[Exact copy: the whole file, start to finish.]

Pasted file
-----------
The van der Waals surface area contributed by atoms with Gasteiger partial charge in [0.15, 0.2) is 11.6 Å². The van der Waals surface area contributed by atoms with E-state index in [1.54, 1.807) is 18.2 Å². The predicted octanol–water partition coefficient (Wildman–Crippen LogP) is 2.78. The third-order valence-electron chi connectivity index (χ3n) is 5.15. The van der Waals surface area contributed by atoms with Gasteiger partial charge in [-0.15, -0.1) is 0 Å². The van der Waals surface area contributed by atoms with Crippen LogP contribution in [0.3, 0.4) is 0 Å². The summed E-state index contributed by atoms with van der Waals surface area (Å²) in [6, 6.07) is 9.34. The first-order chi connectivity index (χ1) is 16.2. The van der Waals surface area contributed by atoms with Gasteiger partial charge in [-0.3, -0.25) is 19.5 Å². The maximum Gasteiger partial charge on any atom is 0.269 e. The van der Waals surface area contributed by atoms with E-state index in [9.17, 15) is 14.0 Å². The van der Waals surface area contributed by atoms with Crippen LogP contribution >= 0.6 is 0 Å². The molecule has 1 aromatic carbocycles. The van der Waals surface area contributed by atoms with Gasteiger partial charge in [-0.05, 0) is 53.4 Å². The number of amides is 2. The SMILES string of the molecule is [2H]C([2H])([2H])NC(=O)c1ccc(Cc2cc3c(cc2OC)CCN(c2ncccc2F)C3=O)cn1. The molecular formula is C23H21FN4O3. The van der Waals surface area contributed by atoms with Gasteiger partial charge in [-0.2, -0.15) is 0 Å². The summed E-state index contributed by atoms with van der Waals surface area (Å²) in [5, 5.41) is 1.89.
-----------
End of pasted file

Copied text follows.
The van der Waals surface area contributed by atoms with Gasteiger partial charge in [0.15, 0.2) is 11.6 Å². The van der Waals surface area contributed by atoms with E-state index in [1.54, 1.807) is 18.2 Å². The predicted octanol–water partition coefficient (Wildman–Crippen LogP) is 2.78. The third-order valence-electron chi connectivity index (χ3n) is 5.15. The van der Waals surface area contributed by atoms with Gasteiger partial charge in [-0.15, -0.1) is 0 Å². The van der Waals surface area contributed by atoms with Crippen LogP contribution in [0.3, 0.4) is 0 Å². The summed E-state index contributed by atoms with van der Waals surface area (Å²) in [6, 6.07) is 9.34. The first-order chi connectivity index (χ1) is 16.2. The van der Waals surface area contributed by atoms with Gasteiger partial charge in [-0.3, -0.25) is 19.5 Å². The maximum Gasteiger partial charge on any atom is 0.269 e. The van der Waals surface area contributed by atoms with E-state index in [9.17, 15) is 14.0 Å². The van der Waals surface area contributed by atoms with Crippen LogP contribution >= 0.6 is 0 Å². The molecule has 1 aromatic carbocycles. The van der Waals surface area contributed by atoms with Gasteiger partial charge in [-0.05, 0) is 53.4 Å². The number of amides is 2. The SMILES string of the molecule is [2H]C([2H])([2H])NC(=O)c1ccc(Cc2cc3c(cc2OC)CCN(c2ncccc2F)C3=O)cn1. The molecular formula is C23H21FN4O3. The van der Waals surface area contributed by atoms with Gasteiger partial charge in [-0.2, -0.15) is 0 Å². The summed E-state index contributed by atoms with van der Waals surface area (Å²) in [5, 5.41) is 1.89.